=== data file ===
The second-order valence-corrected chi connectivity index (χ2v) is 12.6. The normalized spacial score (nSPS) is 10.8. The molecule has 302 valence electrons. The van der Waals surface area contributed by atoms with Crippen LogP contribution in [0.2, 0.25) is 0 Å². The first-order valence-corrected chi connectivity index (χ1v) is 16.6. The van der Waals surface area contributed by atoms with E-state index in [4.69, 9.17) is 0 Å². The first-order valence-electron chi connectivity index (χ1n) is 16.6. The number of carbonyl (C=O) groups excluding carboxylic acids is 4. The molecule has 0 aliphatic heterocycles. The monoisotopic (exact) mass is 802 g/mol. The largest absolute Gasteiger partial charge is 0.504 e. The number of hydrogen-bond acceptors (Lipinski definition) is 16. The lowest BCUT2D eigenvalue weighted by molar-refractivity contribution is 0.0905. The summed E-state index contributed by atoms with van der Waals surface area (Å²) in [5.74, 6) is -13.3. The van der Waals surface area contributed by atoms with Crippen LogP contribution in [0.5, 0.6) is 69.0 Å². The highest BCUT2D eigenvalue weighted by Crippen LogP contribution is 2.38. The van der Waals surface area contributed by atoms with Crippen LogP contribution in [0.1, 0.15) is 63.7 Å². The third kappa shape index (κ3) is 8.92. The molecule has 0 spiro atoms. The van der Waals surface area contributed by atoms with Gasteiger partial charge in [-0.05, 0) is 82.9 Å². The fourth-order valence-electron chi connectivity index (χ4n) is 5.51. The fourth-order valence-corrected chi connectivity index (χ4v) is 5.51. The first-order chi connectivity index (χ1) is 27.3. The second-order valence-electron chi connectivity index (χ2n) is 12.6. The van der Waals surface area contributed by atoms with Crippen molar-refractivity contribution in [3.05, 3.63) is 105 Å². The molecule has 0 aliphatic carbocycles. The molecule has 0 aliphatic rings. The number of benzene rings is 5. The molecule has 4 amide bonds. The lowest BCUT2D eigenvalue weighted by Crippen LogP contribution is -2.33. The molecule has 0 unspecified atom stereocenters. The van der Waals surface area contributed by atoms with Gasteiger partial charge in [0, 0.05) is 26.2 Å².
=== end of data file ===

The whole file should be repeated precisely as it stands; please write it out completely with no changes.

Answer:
The second-order valence-corrected chi connectivity index (χ2v) is 12.6. The normalized spacial score (nSPS) is 10.8. The molecule has 302 valence electrons. The van der Waals surface area contributed by atoms with Crippen LogP contribution in [0.2, 0.25) is 0 Å². The first-order valence-corrected chi connectivity index (χ1v) is 16.6. The van der Waals surface area contributed by atoms with E-state index in [4.69, 9.17) is 0 Å². The first-order valence-electron chi connectivity index (χ1n) is 16.6. The number of carbonyl (C=O) groups excluding carboxylic acids is 4. The molecule has 0 aliphatic heterocycles. The monoisotopic (exact) mass is 802 g/mol. The largest absolute Gasteiger partial charge is 0.504 e. The number of hydrogen-bond acceptors (Lipinski definition) is 16. The lowest BCUT2D eigenvalue weighted by molar-refractivity contribution is 0.0905. The summed E-state index contributed by atoms with van der Waals surface area (Å²) in [5.74, 6) is -13.3. The van der Waals surface area contributed by atoms with Crippen LogP contribution in [0.5, 0.6) is 69.0 Å². The highest BCUT2D eigenvalue weighted by Crippen LogP contribution is 2.38. The van der Waals surface area contributed by atoms with Crippen LogP contribution in [0.1, 0.15) is 63.7 Å². The third kappa shape index (κ3) is 8.92. The molecule has 0 spiro atoms. The van der Waals surface area contributed by atoms with Gasteiger partial charge in [-0.05, 0) is 82.9 Å². The fourth-order valence-electron chi connectivity index (χ4n) is 5.51. The fourth-order valence-corrected chi connectivity index (χ4v) is 5.51. The first-order chi connectivity index (χ1) is 27.3. The second-order valence-electron chi connectivity index (χ2n) is 12.6. The van der Waals surface area contributed by atoms with Crippen molar-refractivity contribution in [3.05, 3.63) is 105 Å². The molecule has 0 aliphatic carbocycles. The molecule has 0 aliphatic rings. The number of benzene rings is 5. The molecule has 4 amide bonds. The lowest BCUT2D eigenvalue weighted by Crippen LogP contribution is -2.33. The molecule has 0 unspecified atom stereocenters. The van der Waals surface area contributed by atoms with Gasteiger partial charge in [0, 0.05) is 26.2 Å².